Expressing grave concern over Punjab’s critical water situation, an all-party meeting, chaired by Chief Minister (CM) Amarinder Singh on Thursday demanded reassessment of the state’s water availability and unanimously resolved that the Centre should ensure that Punjab river water is not in any way transferred from basin to non-basin areas of the state’s three rivers.
All parties also unanimously demanded suitable amendments to the proposed Inter-State River Water Disputes Act to set up a new tribunal, to ensure that Punjab gets adequate water “in a just and equitable manner in keeping with its total demand and securing livelihood of the future generations.”
The resolution read: “Punjab does not have surplus water and is facing a threat of desertification with declining availability of its river water and fast depleting groundwater. State’s groundwater that meets 73 per cent of its irrigation requirements, has declined to alarming levels, threatening the livelihood of farmers and other poor people”.
“In such a situation, it is unanimously resolved that the Government of India should ensure that Punjab river water is not in any way transferred from basin to non-basin areas of three rivers, namely Ravi, Sutlej and Beas as per internationally accepted riparian principle,” it said.
“Further, alternatives should be ascertained, including amendments to the proposed Inter-State River Water Disputes Act to set up a new tribunal for a complete de novo assessment of availability of river waters before final decision, to harness, develop and provide adequate water to Punjab in a just and equitable manner in keeping with its total demand and securing livelihood of the future generations,” the resolution, moved by Cabinet minister Sukhbinder Singh Sarkaria, said.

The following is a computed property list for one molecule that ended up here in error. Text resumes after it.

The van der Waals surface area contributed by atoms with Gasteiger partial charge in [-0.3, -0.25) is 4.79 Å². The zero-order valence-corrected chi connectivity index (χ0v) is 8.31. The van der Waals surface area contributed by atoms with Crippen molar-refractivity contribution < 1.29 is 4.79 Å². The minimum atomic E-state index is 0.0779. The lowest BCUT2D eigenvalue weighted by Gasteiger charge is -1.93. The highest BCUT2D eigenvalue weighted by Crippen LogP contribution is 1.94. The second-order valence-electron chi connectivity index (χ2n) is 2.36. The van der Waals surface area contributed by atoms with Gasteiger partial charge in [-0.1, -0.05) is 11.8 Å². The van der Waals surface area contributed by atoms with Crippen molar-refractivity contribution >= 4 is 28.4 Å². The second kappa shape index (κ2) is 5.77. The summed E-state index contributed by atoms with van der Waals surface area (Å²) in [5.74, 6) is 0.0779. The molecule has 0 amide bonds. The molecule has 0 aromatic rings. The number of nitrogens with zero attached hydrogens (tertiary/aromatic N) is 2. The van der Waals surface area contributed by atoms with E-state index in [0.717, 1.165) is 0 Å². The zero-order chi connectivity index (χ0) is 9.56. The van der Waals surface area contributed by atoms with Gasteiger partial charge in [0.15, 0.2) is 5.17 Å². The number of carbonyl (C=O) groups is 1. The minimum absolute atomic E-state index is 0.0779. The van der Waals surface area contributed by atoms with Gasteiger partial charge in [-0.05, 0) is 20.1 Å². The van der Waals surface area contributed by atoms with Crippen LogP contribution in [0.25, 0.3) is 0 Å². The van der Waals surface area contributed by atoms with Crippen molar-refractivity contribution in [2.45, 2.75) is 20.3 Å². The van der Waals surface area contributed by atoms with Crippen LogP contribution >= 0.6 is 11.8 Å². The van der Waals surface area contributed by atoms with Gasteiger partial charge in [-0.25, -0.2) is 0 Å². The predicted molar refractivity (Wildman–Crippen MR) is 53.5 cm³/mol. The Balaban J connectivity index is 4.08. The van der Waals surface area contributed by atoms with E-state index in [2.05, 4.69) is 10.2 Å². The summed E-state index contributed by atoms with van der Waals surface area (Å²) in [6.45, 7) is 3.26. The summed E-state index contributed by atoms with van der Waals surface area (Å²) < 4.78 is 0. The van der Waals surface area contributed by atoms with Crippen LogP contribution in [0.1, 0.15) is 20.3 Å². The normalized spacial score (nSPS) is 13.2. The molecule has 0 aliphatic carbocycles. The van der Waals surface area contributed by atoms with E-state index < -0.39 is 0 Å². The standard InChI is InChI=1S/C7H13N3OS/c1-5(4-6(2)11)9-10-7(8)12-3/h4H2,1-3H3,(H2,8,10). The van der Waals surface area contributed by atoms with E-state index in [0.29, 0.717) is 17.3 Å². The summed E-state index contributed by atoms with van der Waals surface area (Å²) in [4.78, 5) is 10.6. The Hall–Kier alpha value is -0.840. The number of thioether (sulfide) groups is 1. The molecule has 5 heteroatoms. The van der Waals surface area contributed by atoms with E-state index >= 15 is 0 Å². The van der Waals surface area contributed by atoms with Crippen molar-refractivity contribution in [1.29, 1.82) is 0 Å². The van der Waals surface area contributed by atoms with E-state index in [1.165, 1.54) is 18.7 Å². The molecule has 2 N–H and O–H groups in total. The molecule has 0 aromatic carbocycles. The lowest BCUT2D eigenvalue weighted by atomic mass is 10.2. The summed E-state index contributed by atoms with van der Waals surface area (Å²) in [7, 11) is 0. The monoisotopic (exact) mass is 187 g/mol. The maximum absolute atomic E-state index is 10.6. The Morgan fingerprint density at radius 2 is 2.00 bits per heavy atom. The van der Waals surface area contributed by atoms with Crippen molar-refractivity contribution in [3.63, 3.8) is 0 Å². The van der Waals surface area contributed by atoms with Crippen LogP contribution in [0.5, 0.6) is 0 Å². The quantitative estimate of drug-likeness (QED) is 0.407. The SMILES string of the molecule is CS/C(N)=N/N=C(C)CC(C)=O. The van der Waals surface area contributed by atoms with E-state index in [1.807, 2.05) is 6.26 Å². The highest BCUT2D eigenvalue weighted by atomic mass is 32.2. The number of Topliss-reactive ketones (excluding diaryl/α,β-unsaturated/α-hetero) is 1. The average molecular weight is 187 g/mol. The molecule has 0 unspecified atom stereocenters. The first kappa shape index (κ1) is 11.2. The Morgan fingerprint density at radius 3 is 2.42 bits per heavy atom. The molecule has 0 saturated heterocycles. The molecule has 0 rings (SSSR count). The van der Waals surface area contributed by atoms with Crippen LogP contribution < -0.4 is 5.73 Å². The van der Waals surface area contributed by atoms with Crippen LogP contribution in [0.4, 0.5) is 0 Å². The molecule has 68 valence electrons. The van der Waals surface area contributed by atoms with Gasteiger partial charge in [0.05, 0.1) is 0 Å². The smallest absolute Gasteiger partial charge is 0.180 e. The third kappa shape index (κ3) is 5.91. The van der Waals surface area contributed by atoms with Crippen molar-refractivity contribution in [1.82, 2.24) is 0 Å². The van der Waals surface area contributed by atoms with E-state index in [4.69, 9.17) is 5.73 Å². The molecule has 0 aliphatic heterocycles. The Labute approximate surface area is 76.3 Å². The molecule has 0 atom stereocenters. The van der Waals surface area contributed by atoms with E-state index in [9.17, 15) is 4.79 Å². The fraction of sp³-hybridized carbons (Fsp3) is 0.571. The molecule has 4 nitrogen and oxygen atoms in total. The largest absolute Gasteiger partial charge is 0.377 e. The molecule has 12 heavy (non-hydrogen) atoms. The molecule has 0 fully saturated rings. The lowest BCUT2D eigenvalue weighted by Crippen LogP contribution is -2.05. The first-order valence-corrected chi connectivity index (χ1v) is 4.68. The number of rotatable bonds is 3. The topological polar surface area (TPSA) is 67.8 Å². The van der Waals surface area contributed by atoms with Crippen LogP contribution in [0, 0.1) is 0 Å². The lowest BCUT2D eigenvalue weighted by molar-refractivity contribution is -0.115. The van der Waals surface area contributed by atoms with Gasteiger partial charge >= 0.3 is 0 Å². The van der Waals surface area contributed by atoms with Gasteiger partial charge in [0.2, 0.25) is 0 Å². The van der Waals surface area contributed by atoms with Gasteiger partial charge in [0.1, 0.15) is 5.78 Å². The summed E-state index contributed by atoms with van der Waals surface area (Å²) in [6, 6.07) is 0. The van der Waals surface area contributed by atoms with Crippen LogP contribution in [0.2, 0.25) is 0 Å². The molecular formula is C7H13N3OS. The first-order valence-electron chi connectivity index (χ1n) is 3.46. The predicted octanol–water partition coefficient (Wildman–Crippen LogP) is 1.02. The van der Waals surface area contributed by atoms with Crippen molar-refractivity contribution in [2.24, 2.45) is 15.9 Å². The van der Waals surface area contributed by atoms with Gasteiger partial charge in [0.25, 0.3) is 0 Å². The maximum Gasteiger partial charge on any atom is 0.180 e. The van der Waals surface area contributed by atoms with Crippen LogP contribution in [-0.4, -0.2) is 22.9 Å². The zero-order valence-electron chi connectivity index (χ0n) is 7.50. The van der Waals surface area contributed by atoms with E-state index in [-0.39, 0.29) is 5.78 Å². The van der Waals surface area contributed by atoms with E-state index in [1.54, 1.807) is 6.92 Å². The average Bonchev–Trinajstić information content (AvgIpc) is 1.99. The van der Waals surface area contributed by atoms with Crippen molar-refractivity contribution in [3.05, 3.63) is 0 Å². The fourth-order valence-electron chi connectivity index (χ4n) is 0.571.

Though the resolution did not mention Satluj Yamuna Link (SYL) canal, leaders of all political parties, including the Shiromani Akali Dal and Aam Aadmi Party, termed any move to construct the canal fatal for the state.
The CM said his government would seek time from the Prime Minister to take an all-party delegation to represent Punjab’s case. The internationally accepted riparian principles had been ignored in the distribution of water in India, he pointed out, stressing the need to correct the same.
Expressing concern over the depleting groundwater table, Amarinder observed that the level in Punjab rivers had reduced from 17 million acre-feet (MAF), as listed by the Eradi Commission, to less than 13 MAF now. His government, said the CM, had been pressing the Prime Minister to form a fresh Commission to assess the current water levels in Punjab’s three rivers. This was imperative in view of the changed situation, he said.